QOTW: Ever been bitten by the bug?

The games collecting bug, I mean.

It’s something that I thought I never really understood. When I thought of collectors I imagined people buying up sealed copies of things to put on their shelves or — worse — place straight into storage, their only benefit from owning them the self-satisfying knowledge that they owned them.

Radiant Silvergun sealed

This individual is holding a copy of Radiant Silvergun, a game which "isn't even that rare". But this copy is sealed! Never wash that hand again!

I’m sure we’ve all of us, as individuals who are pretty into our videogames, seen the pictures of ‘the largest game collection ever’. If not you should go back and check out the featured image on the main page or just click here. That’s one photo of a few shelves. There is no way in hell, heaven, purgatory, any other plane of existence or liminal state that the owner of this collection has played all of these games. So what’s the point in owning them?

That’s what I thought, anyway. As happens to many of us as we age, at some point my disposable income increased beyond my free time. All of a sudden I could afford to dabble and buy things that I’d otherwise have passed on like a sensible person. Thanks to the sales Steam has been introducing over the past couple of years, I’ve probably acquired a few score games that I bought for a pound or two and have yet to play — some of them I’ve not even downloaded yet.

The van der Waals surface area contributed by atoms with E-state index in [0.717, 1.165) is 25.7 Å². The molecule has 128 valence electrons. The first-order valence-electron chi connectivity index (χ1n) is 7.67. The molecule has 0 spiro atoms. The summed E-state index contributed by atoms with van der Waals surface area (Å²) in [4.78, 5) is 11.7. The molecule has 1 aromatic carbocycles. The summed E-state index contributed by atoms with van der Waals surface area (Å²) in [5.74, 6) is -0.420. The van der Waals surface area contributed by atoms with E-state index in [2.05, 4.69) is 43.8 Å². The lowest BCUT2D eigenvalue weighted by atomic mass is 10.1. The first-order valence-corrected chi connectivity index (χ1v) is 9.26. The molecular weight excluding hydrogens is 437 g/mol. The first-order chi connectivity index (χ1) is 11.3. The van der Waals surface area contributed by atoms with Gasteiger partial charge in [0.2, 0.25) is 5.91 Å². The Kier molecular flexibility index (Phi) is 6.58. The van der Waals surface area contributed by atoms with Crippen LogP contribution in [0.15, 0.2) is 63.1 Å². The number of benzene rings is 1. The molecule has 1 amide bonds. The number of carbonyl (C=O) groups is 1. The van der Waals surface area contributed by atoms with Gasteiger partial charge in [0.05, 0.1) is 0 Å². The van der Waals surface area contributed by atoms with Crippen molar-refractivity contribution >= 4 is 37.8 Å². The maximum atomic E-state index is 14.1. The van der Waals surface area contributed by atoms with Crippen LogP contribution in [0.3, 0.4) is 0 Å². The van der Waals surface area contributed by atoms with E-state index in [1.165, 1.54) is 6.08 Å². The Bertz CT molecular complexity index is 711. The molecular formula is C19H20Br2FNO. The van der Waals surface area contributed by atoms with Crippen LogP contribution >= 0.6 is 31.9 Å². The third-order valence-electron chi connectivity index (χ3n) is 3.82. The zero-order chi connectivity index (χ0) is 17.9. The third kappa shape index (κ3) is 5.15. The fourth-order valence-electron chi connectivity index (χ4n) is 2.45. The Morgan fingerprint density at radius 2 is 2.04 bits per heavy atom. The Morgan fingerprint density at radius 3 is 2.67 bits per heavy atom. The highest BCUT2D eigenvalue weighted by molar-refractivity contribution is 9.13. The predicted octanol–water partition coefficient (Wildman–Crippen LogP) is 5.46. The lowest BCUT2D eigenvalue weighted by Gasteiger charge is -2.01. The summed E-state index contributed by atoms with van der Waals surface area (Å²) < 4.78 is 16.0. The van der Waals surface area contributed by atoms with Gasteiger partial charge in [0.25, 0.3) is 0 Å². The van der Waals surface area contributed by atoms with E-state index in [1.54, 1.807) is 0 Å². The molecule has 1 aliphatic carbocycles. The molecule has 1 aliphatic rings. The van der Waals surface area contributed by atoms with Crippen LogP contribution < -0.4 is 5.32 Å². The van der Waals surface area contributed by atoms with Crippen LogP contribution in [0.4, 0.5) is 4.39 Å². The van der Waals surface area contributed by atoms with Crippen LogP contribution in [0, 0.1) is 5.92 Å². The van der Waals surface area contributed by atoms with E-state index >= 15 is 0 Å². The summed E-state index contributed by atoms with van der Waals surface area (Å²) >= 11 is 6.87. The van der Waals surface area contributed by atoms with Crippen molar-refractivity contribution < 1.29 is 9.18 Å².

Shaun's Steam account

SteamCalculator.com doesn't take into account sales or bundles, and counts every title in your library at its highest possible price point, but regardless it produces some horrifying numbers. In reality I've probably spent anywhere up to £500 on there, but that's still a stultifyingly large sum.

A few months back I enjoyed a stint of re-watching the classic Scottish games TV shows Consolevania (independent) and VideoGaiden (same blokes, but on BBC Scotland). At one point Rab, one of the show’s two main players, indulges in a rant about games collectors, before confessing that he’s gone through something like it himself: ordering imports from Japan, playing them for a few minutes and having no idea what’s going on then sticking them on a shelf to be forgotten about. Possessing as I do a keen sense of irony, I followed up my marathon TV session by using some of that aforementioned disposable income to buy up all the games recommended on these shows that I’d always wanted but could never afford at the time: Bujingai, Global Defence Force: Tactics, Michigan: Report From Hell, Romance of the Three Kingdoms VIII and so on. Most of these I’ve only played for an hour or so before getting distracted by one of the other unfinished titles on my shelves.

Is this a phase that everyone goes through – or at least, everyone with the money to spend on things they don’t always have the time for? Is it an inevitable process? What’s your worst crime of collection, or do you live free of consumerist sin? Are you one of those people who trades in everything and saves nothing? And most importantly, will I ever play all of these games? Because Glod only knows I want to.

Tell us your stories, readers.